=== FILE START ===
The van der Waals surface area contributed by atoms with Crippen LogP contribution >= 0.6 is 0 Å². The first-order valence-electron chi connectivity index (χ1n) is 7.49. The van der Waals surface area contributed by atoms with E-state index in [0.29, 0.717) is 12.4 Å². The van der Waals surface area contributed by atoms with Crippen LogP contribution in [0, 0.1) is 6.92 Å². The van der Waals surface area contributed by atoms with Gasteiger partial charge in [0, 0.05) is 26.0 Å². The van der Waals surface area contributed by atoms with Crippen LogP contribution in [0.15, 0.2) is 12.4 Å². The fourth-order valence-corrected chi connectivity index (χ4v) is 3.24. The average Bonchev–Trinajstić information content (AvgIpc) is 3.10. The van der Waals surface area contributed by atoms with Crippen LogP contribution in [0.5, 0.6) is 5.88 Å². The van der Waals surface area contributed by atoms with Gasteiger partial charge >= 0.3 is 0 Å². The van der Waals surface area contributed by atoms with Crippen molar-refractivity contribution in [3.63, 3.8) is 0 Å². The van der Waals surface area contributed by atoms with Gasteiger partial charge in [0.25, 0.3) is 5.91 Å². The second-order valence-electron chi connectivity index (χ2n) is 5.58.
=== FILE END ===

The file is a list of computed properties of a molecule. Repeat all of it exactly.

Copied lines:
The van der Waals surface area contributed by atoms with Crippen LogP contribution >= 0.6 is 0 Å². The first-order valence-electron chi connectivity index (χ1n) is 7.49. The van der Waals surface area contributed by atoms with E-state index in [0.29, 0.717) is 12.4 Å². The van der Waals surface area contributed by atoms with Crippen LogP contribution in [0, 0.1) is 6.92 Å². The van der Waals surface area contributed by atoms with Gasteiger partial charge in [0, 0.05) is 26.0 Å². The van der Waals surface area contributed by atoms with Crippen LogP contribution in [0.15, 0.2) is 12.4 Å². The fourth-order valence-corrected chi connectivity index (χ4v) is 3.24. The average Bonchev–Trinajstić information content (AvgIpc) is 3.10. The van der Waals surface area contributed by atoms with Crippen LogP contribution in [0.5, 0.6) is 5.88 Å². The van der Waals surface area contributed by atoms with Gasteiger partial charge >= 0.3 is 0 Å². The van der Waals surface area contributed by atoms with Crippen molar-refractivity contribution in [3.63, 3.8) is 0 Å². The van der Waals surface area contributed by atoms with Gasteiger partial charge in [0.25, 0.3) is 5.91 Å². The second-order valence-electron chi connectivity index (χ2n) is 5.58.